Also, you can nullify the strength factor by using leverage. Well, leverage and strategy, since certain moves simply won’t work. But more on that later. For now, remember that for a sweep, for example, you’ll have to time and position yourself just right and avoid using even an ounce of strength. Forcing stuff is going to get you stuck, whereas leverage is going to force your opponent to buckle powerlessly. This can be a major strength of yours if you understand how to use it correctly.
Movement And Mobility
The one key thing you can do against people larger than you is move. You need to move fast, move smart and keep on moving constantly. The moment you get pinned, it is probably over. You might end up escaping but at a very high physical cost. Instead, you need to always be on the move. In order to be able to withstand such a high rate of movement, you have to be smart. This means moving minimally in order to gain a maximal advantage. It also means you should be flowing, keeping your body loose and relaxed at all times. It may sound counter-intuitive but this way you’re going to become much more difficult to hold compared to being tense.
Mobility is another major factor. You can’t jsut move, but have the ability to move in very specific ways, Luckily, smaller guys are usually more limber anyway, so you shouldn’t have trouble with that. If there’s only one thing you should focus on in terms of mobility, it is the hips. If you keep your hips free, you’re going to frustrate even the strongest opponent with ease.
BJJ for small guys doesn’t jsut mean surviving. It means being offensive and looking for the fastest and most efficient way to finish. This is why Helio Gracie focused on the “position before submission” principle so much. In order to finish, you need to get into the best position to do so. When you’re the smaller person, you have only a few viable options.
The best thing to do, without question, is become a backpack. The tighter you hang on someone’s back, the better for you. The back is teh one spot where bigger opponents have almost no chance of getting to you. Furthermore, you have the option to choke them at will.
Next up, it’s everyone’s favorite new toy – Ashi Garami. Wrapping yourself around an opponent’s leg in a strategic fashion can get you a submission relatively easy. However, not every Ashi Garami position is applicable here. Avoid going into positions where you can end up smashed, like Outside Ashi for example. Instead, stick with the highest control positions that offer the most submissions.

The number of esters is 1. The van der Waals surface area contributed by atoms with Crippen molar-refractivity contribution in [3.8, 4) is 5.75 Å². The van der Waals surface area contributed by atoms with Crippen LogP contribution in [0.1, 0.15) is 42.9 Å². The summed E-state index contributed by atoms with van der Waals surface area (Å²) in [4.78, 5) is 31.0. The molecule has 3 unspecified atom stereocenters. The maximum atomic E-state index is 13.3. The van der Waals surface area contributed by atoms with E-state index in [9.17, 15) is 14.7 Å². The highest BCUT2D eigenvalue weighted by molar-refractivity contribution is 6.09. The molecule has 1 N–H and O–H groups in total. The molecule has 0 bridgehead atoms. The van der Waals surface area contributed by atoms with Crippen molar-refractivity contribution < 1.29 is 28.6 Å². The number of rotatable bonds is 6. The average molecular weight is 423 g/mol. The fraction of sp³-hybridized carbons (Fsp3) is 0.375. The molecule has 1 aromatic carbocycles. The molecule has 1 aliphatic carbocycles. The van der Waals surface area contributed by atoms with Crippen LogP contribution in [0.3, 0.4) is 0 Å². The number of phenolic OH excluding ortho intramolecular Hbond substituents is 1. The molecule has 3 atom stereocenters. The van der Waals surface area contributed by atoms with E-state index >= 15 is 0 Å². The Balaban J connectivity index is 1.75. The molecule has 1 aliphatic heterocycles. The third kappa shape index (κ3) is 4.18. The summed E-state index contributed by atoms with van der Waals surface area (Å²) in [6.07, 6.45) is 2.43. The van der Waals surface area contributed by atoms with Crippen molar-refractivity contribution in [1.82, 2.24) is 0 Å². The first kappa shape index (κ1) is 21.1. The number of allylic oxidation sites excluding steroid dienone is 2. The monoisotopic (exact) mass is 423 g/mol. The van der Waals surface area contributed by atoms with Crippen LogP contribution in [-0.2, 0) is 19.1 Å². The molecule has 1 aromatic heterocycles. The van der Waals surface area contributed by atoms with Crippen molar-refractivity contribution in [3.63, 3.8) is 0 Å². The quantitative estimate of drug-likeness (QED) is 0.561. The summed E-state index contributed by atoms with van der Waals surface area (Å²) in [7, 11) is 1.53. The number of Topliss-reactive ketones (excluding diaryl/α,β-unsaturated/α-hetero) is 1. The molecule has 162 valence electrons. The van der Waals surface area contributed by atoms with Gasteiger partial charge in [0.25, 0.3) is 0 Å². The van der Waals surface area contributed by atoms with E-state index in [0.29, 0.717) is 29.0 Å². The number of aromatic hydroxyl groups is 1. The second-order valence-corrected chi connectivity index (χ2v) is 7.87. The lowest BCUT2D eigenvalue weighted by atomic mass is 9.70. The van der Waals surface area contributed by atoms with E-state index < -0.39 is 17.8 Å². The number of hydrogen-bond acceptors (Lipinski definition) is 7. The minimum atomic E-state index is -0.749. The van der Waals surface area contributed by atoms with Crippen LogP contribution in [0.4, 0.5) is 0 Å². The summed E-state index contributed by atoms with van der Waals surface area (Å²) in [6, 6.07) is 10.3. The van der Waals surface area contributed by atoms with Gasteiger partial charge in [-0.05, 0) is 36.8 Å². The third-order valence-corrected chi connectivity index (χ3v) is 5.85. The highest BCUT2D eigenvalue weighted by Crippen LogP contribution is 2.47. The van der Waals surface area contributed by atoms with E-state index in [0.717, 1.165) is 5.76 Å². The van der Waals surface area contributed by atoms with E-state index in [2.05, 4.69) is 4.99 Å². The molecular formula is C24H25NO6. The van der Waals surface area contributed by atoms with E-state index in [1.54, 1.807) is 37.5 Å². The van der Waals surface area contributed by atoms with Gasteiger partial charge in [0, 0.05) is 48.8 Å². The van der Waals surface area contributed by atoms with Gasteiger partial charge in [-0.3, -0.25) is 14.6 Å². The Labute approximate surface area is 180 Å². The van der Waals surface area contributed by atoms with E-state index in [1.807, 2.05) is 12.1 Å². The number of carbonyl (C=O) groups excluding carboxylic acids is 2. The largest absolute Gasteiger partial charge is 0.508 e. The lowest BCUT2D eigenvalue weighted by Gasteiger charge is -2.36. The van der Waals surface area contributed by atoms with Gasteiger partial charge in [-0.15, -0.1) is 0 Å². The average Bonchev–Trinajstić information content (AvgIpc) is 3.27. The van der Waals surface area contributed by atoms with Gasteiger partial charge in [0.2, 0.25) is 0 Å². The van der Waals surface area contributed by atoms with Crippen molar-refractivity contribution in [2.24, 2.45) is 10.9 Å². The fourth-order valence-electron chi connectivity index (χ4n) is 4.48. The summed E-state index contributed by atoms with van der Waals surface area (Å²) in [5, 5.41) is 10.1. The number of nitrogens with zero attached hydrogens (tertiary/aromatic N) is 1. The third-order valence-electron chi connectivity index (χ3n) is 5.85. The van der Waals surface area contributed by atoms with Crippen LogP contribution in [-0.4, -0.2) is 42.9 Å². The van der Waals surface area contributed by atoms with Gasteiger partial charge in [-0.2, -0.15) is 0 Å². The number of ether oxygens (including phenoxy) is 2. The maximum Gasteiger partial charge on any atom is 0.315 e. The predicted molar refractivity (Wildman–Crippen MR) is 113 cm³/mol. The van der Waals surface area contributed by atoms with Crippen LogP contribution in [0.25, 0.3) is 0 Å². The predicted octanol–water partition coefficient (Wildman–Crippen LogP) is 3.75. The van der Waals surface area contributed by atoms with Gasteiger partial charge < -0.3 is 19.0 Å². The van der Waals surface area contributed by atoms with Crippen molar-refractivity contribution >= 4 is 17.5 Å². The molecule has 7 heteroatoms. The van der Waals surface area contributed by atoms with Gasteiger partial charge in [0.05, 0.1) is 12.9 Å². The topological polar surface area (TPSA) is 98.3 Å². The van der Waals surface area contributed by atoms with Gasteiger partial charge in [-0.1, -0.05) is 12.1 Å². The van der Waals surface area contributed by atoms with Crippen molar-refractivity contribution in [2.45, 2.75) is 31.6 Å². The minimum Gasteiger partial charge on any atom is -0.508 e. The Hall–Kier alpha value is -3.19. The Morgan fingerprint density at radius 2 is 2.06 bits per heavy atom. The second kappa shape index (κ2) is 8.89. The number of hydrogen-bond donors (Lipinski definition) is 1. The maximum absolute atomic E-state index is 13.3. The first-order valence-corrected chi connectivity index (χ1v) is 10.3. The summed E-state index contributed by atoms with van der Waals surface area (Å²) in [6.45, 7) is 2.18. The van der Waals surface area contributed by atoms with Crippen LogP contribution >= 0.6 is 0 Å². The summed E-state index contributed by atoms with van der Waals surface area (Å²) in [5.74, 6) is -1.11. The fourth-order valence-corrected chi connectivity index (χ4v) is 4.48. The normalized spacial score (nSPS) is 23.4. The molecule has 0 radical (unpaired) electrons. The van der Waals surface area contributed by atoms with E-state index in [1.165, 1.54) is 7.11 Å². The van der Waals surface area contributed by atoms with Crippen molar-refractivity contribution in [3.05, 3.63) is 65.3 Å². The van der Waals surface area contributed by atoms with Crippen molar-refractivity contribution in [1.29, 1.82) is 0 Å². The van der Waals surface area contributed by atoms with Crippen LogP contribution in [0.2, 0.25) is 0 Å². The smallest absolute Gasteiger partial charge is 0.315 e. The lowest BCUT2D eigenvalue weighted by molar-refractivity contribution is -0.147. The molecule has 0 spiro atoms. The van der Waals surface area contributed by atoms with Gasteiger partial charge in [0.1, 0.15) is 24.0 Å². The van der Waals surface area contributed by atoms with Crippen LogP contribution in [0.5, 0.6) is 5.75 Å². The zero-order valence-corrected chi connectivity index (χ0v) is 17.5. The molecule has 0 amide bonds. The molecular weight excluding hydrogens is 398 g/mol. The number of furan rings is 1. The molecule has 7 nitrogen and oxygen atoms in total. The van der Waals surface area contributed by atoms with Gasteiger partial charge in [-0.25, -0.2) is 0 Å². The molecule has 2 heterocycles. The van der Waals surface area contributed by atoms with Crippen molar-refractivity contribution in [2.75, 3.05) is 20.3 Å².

Finally, you have the bottom game. Do not play a takedown game with bigger opponents. Getting on the ground ASAP is your absolute best bet. That said, once you’re down, forget about the closed guard too. Instead, focus on keeping an open guard, and look to always have at least one (preferably two) feet on the opponent’s hips. This is going to give you ample time to react and move in time to avoid any danger.
Submissions That Work
Submission options should be clear by now, but still, I’m going to mention them. From the positions, we mentioned there are not too many opportunities to finish bigger people. Leave your Tarikolatas and Berimbolos fro the next roll and stick with proven techniques. A major don’t is to forget about attacking the arms in any variation. Stick to chokes and leg locks and you’ll do perfectly.
For chokes, depending on your opponent’s size, the rear naked choke might prove to be troublesome. Instead, go for a short choke from the back in No-Gi. In Gi, always stick to collar chokes from the back, as they are really difficult to defend against.
The same holds true for leg locks. If rules allow them, go for heel hooks, no questions asked. If not, stick to attacking the feet, toe holds being superior to ankle locks. leave knee bars as a last-ditch option, since they involve attacking a large joint and can allow a strong opponent to get out.
The Lightweight Guard is a great BJJ Instructional for smaller Grapplers. Matheus Gonzaga did a great job explaining the best ways of using quickness and speed as a weapon to subdue much bigger opponents. He’s using pretty much-optimized techniques to deal with much bigger opponents. So, if you’re a smaller grappler and tired of getting smashed by bigger guys you might check Matheus Gonzaga Instructional HERE